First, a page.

Predictions are flying about the likelihood of the House and Senate changing hands in November's midterm elections. But before parties can plan their agendas for the next congressional session, their candidates first have to make it through their primaries. After Tuesday, the last big day of the 2010 primary season, nearly all of the nominees for the general election will have been chosen. Altogether, voters in seven states plus the District of Columbia on Tuesday will finalize their November ballots for 61 House seats, six Senate seats, and six gubernatorial races. Only the Hawaii primary and a House runoff primary in Louisiana will remain after this.
New Hampshire's Senate race is closely watched this year, and many election analysts consider this seat to be a "toss-up" or "leaning Republican," come November. The seat in question is being vacated by Republican Judd Gregg, who is retiring after three terms.
Gregg's departure has opened up a wide field of Republican candidates--seven will be on Tuesday's ballot for the GOP nomination. A poll released September 3 by Republican polling and consulting firm Magellan Strategies showed that four of these candidates register significant support, with former New Hampshire Attorney General Kelly Ayotte leading the field. Ayotte has the support of 34 percent of likely Republican primary voters, giving her a 13-point lead over attorney Ovide Lamontagne's 21 percent. Businessmen Bill Binnie and Jim Bender come in third and fourth, with 17 and 13 percent, respectively. However, there is room for surprises on Tuesday, since 11 percent of the voters in the survey said they were undecided (margin of error 3.3 percent).
Ayotte has the most impressive list of endorsements among the Republican candidates, with several high-profile Republicans from across the country lending their support. Former Alaska Gov. Sarah Palin has named Ayotte one of her "Mama Grizzlies" of the election season, and Republican leaders like Oklahoma Sen. Tom Coburn, Senate Minority Leader Mitch McConnell, and former Pennsylvania Sen. Rick Santorum have all voiced support. However, Binnie has the most substantial financial resources. The businessman has over $7 million in receipts over the election cycle, $5.8 million of which he loaned to the campaign himself. In the tough fight for the nomination, Binnie has spent much of this, with just over $425,000 left in his campaign account as of August 25. Ayotte, for her part, has raised over $2.9 million, with her most recent filing showing $823,431 in the bank. The Republican race had long been framed as a contest between Ayotte and Binnie, but Lamontagne's recent emergence as a top contender has complicated the situation. Lamontagne, boosted by some Tea Party-related support, has climbed into the top tier of candidates despite his significantly lower fundraising totals. Lamontagne has just over half a million dollars in receipts over the election cycle, with $109,000 remaining in his coffers.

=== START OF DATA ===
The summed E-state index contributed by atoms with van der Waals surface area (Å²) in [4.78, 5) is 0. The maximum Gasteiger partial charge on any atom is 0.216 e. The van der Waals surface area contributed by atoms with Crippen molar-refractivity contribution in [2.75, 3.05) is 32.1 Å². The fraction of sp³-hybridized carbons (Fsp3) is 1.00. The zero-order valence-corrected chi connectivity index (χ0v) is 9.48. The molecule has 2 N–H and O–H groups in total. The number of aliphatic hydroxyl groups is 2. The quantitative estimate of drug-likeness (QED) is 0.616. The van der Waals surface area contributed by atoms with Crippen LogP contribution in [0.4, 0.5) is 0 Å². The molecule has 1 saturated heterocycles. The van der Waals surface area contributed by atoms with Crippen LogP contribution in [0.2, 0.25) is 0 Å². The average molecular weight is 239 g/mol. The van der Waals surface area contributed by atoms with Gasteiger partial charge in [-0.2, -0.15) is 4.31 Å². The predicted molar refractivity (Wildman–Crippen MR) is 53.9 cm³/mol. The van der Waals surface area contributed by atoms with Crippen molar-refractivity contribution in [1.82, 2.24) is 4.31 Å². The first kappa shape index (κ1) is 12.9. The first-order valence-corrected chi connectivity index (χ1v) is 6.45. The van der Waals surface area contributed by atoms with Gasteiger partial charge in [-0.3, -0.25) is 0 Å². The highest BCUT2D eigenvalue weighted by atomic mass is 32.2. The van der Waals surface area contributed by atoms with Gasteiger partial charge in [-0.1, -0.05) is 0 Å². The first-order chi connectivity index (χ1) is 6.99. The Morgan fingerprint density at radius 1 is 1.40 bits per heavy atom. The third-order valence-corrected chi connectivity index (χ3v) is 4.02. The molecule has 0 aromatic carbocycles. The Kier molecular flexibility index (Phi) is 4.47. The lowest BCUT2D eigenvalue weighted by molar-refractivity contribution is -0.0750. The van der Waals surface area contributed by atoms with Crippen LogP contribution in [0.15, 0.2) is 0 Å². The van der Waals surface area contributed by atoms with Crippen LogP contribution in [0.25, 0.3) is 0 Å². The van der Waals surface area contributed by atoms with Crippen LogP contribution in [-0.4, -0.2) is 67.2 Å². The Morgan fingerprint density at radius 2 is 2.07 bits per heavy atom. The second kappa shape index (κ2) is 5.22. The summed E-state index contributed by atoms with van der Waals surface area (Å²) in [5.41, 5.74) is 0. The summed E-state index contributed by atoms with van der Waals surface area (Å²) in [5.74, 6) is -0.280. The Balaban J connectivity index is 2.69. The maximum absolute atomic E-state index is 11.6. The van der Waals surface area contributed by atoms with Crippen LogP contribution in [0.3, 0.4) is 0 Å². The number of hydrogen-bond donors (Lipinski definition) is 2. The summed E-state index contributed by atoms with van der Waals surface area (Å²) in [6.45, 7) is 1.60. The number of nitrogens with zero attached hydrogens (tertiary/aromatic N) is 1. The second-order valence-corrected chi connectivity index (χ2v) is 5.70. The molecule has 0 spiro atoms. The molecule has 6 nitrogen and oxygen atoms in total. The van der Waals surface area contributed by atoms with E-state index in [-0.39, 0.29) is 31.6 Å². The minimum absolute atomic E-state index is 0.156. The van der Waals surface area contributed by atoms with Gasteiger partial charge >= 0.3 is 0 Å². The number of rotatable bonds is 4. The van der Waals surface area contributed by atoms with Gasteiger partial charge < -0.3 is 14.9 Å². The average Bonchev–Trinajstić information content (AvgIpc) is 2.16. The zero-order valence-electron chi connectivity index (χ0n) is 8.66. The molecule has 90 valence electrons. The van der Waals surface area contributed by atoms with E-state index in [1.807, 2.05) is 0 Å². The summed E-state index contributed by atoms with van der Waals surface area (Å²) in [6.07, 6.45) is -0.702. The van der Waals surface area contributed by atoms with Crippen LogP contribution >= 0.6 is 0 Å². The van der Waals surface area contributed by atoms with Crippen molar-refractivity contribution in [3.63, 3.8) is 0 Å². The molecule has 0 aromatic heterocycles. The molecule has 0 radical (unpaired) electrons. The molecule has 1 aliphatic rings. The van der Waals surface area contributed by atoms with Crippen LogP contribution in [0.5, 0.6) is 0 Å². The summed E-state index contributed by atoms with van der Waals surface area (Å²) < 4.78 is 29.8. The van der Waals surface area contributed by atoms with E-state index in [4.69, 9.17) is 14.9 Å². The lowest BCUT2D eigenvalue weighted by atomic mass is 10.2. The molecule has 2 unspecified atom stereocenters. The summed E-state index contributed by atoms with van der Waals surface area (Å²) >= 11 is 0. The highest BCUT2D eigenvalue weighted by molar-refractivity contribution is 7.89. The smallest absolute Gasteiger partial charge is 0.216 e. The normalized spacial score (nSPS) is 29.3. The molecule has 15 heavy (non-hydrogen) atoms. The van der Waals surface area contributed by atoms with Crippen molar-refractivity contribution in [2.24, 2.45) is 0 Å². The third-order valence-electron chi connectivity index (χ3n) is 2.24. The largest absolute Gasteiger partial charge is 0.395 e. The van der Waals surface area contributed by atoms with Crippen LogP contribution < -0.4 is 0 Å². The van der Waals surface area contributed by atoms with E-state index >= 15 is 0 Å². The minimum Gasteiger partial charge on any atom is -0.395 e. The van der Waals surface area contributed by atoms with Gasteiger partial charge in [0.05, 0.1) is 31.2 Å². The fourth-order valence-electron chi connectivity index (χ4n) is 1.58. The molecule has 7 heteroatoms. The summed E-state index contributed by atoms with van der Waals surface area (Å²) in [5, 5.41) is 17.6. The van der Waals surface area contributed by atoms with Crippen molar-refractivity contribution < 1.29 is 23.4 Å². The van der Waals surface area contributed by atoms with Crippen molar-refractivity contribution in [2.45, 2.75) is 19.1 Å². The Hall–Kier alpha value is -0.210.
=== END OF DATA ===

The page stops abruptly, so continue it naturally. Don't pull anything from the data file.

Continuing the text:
The winner will face Rep. Paul Hodes, who is unopposed for the Democratic nod. Hodes has raised $3.8 million, and, with no primary to fight, is in the best financial shape of all candidates, with $1.2 million in his pocket as of August 25. The Democratic Senatorial Campaign Committee has put considerable resources into this race as well, and has already spent over $66,000 on promoting Hodes in New Hampshire.
Analysts from the Cook Political Report, the New York Times, and Congressional Quarterly characterize both of New Hampshire's House seats as "toss-ups" this year. Republicans are hoping to pick up seats in New Hampshire's House districts, both of which are currently represented by Democrats. In the First District, incumbent Democratic Rep. Carol Shea-Porter, is defending the seat she has held since 2007. Like Hodes, Shea-Porter has no Democratic challengers and has not been forced to exhaust her resources yet. Of the over $1 million she has raised, nearly $530,000 remain in the bank.